Joe Chambers (302481)
Credit: Photo courtesy of the artist

Since 1993 pianist, singer, actress Marjorie Eliot has conducted her “Parlor Jazz” series every Sunday in her apartment at 555 Edgecombe Avenue, Harlem’s prestigious address once home to such musicians as Duke Ellington, Count Basie, Johnny Hodges, Andy Kirk and singer, actor, activist Paul Robeson.

The live music from her apartment ignites a rhythmic flow throughout the building intoxicating anyone within listening distance regardless of rain, sleet, snow or blistering sunshine. “It took a minute to figure it all out once the pandemic was announced and sheltering in place made it very difficult,” said Eliot during a recent phone interview. “But we decided to adjust like the jazz clubs and start doing live streams.” The live streams have been working out relatively well, since Eliot’s audience was overflowing with tourists from Australia to Japan.

The band features pianist Rudel Drears, saxophonist Sedric Choukroun, trumpeter Nicholas Mauro, drummer Will Glass (Jazz Foundation of America) and special guest poet Arthur French (his career as an actor and director spans over 50 years, best known for his work in theater. He worked extensively with the Negro Ensemble Company (NEC) and has played a variety of roles in such films as Car Wash, Crooklyn, Round Midnight, 2 Days in New York and Red Hook Summer). Eliot as the host usually sits in with the band to offer a soul stirring gospel-tinged jazz tune or swinging solo piano.

Every Sunday tune into Parlor Entertainment Harlem jazz from 3:30 p.m.-5:30 p.m. on Facebook or YouTube. Eliot continues the Harlem tradition of live jazz similar to the rent party days when Fats Waller, James P. Johnson or Jellyroll Morton were the house pianists swinging stride melodies.

The last time multi-instrumentalist and composer Joe Chambers recorded for Blue Note Records was in 1998. Now, 23 years later he returns to Blue Note sharing his creative brilliance on the recently released Samba de Maracatu. The album is a strong box of nine-tracks of original compositions, standards, and tunes by Wayne Shorter, Bobby Hutcherson, and Horace Silver that features Chambers playing drums, vibraphone, and percussion. He is joined by keyboardist Brad Merritt and bassist Steve Haines. Special guests include vocalist Stephanie Jordan and MC Parrain on “New York State of Mind Rain,” an inventive sample of Nas’ 1994 hip hop staple “N.Y. State of Mind” and Chambers’ 1978 piece “Mind Rain.”

Throughout Samba de Maracatu, the vibraphone is Chambers melodic and improvisational voice that often converses with Merritt’s piano accompaniments and solos. While on “You and the Night and the Music,” a well-journeyed standard (by Arthur Schwartz/Howard Dietz), Chambers follow the pianist’s lead as he shows off his legendary drumming skills with his noted groove, his presence is never overstated.

“I was always interested in the rhythms of the mambo and rumba that referenced the syncretic music of Afro Brazilian music in the roots of Brazil, Africa and Cuba,” said Chambers. Maracatu is a contemporary popular Brazilian (batucada-samba) rhythm and musical form indigenous to the province of Bahia, Brazil. Maracatu is rooted in Candomble, an African Brazilian religion born of a people transplanted from regions in Africa who practiced Yoruba.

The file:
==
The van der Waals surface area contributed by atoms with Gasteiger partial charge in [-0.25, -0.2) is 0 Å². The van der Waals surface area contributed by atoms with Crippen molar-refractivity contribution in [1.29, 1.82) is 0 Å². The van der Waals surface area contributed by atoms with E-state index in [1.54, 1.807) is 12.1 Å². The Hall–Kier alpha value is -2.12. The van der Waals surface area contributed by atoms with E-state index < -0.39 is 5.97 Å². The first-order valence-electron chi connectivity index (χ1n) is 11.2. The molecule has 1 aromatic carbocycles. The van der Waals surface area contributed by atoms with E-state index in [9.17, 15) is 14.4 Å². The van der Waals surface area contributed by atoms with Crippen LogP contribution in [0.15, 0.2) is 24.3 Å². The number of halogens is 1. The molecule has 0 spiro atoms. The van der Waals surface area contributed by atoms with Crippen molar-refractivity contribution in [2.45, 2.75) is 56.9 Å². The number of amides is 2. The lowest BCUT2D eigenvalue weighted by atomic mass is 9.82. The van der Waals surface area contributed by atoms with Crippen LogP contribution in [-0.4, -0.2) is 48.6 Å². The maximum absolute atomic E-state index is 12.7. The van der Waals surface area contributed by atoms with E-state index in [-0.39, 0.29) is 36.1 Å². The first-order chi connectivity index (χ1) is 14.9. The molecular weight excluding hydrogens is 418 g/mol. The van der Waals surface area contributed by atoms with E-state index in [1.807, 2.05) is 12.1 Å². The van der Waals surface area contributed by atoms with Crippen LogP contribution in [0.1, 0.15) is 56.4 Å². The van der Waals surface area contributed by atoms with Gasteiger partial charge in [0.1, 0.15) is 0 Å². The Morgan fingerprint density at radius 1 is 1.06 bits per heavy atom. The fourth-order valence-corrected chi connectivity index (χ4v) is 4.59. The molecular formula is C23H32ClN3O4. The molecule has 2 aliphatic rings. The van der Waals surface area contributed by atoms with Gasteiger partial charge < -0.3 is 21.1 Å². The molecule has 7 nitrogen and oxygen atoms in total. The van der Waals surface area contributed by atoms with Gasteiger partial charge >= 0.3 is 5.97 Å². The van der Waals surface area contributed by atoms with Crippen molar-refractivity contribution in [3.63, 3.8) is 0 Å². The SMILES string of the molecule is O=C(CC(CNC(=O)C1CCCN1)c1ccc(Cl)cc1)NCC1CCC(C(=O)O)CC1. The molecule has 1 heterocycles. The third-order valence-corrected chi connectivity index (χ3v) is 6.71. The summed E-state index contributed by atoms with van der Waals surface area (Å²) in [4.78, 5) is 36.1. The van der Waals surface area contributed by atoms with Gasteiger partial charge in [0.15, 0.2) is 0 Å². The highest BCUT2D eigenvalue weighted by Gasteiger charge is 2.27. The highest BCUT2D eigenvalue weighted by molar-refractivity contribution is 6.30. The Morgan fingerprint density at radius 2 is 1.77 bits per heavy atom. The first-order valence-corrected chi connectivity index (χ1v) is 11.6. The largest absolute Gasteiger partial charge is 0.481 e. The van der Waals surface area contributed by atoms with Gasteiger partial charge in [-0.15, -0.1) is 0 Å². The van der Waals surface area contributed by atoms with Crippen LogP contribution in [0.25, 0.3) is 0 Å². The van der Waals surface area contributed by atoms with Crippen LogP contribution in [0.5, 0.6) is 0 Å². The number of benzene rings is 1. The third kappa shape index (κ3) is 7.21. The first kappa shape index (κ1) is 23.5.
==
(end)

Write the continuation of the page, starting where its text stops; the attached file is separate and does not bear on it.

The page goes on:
Chambers utilizes various rhythms and indigenous Brazilian percussion instruments on several pieces, including the title track, which references the syncretic Afro-Brazil rhythms. On the album’s title cut, Merritt’s piano takes a haunting lead as the drums segway into a conversation with Chamber’s improvisational vibraphone with fluent flowing drum beats. “Max Roach and Art Blakely freed up the rhythm,” says Chambers. “I just want to add to what they have already contributed,” during a phone interview from his home in North Carolina. Personally, for me the composition ends too soon.

“Never Let Me Go” remains a beautiful classic through the vocal interpretation by Stephanie Jordan, you can hear traces of Nancy Wilson and Gloria Lynne. On Horace Silver’s “Ecaroh,” Chambers’ vibraphone starts on a mellow solo note before diving into a hip jaunting swing before passing it on to Merritt’s lush piano solo followed with Chambers’ trading notes. “Horace is one of my favorites, he is one of the great composers of the post-bop era,” said Chambers.

On Chambers’ updated hip hop oriented sampled version of “Mind Rain” co-written with his son Fenton, featuring MC Parrain, as he hits on police killings and protests, “in the states where’s he’s a Black guy.” The rhythms relate to what’s happening today as Chambers’ vibes ride high on that rhythmic truth. The drums and vibraphone connection on “Sabah El Nur” (a morning greeting) is a nice swinging midtempo composition.

“I am satisfied with this album because it was made in the midst of the pandemic,” says Chambers. “We recorded everything here in North Carolina. We had to look hard for a studio which we finally found in what New Yorkers would call the woods. We also had an all-out search for local musicians, the pianist Brad is a doctor in Raleigh.” The album was originally scheduled for recording in New York but upon Chambers returning home, the virus officially became a global pandemic and he was forced to make new arrangements. During this pandemic that has lingered into 2021, Chambers offers us Samba de Maracatu music with a history that will give you a groove for the pandemic and beyond far beyond.